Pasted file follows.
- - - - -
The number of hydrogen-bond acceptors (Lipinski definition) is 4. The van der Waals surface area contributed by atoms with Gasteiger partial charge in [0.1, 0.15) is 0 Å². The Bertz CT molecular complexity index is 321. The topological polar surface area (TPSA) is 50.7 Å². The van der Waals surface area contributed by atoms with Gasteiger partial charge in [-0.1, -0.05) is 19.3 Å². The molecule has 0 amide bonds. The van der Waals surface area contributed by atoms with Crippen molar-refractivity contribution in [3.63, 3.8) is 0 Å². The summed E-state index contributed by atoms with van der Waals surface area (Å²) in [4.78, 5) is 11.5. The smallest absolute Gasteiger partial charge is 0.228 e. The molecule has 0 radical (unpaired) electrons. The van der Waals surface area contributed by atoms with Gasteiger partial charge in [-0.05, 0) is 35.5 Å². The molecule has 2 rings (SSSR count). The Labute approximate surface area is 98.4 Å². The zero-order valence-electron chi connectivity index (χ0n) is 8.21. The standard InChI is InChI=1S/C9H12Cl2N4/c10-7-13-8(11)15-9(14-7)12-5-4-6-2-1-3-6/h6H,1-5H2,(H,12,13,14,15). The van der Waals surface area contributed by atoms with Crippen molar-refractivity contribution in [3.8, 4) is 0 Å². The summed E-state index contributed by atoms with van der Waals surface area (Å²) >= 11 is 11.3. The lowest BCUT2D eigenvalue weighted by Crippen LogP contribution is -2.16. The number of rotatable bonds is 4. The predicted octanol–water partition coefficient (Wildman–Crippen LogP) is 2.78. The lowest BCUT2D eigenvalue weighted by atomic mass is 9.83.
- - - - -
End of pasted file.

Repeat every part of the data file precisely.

The number of hydrogen-bond acceptors (Lipinski definition) is 4. The van der Waals surface area contributed by atoms with Gasteiger partial charge in [0.1, 0.15) is 0 Å². The Bertz CT molecular complexity index is 321. The topological polar surface area (TPSA) is 50.7 Å². The van der Waals surface area contributed by atoms with Gasteiger partial charge in [-0.1, -0.05) is 19.3 Å². The molecule has 0 amide bonds. The van der Waals surface area contributed by atoms with Crippen molar-refractivity contribution in [3.63, 3.8) is 0 Å². The summed E-state index contributed by atoms with van der Waals surface area (Å²) in [4.78, 5) is 11.5. The smallest absolute Gasteiger partial charge is 0.228 e. The molecule has 0 radical (unpaired) electrons. The van der Waals surface area contributed by atoms with Gasteiger partial charge in [-0.05, 0) is 35.5 Å². The molecule has 2 rings (SSSR count). The Labute approximate surface area is 98.4 Å². The zero-order valence-electron chi connectivity index (χ0n) is 8.21. The standard InChI is InChI=1S/C9H12Cl2N4/c10-7-13-8(11)15-9(14-7)12-5-4-6-2-1-3-6/h6H,1-5H2,(H,12,13,14,15). The van der Waals surface area contributed by atoms with Crippen molar-refractivity contribution in [3.8, 4) is 0 Å². The summed E-state index contributed by atoms with van der Waals surface area (Å²) >= 11 is 11.3. The lowest BCUT2D eigenvalue weighted by Crippen LogP contribution is -2.16. The number of rotatable bonds is 4. The predicted octanol–water partition coefficient (Wildman–Crippen LogP) is 2.78. The lowest BCUT2D eigenvalue weighted by atomic mass is 9.83.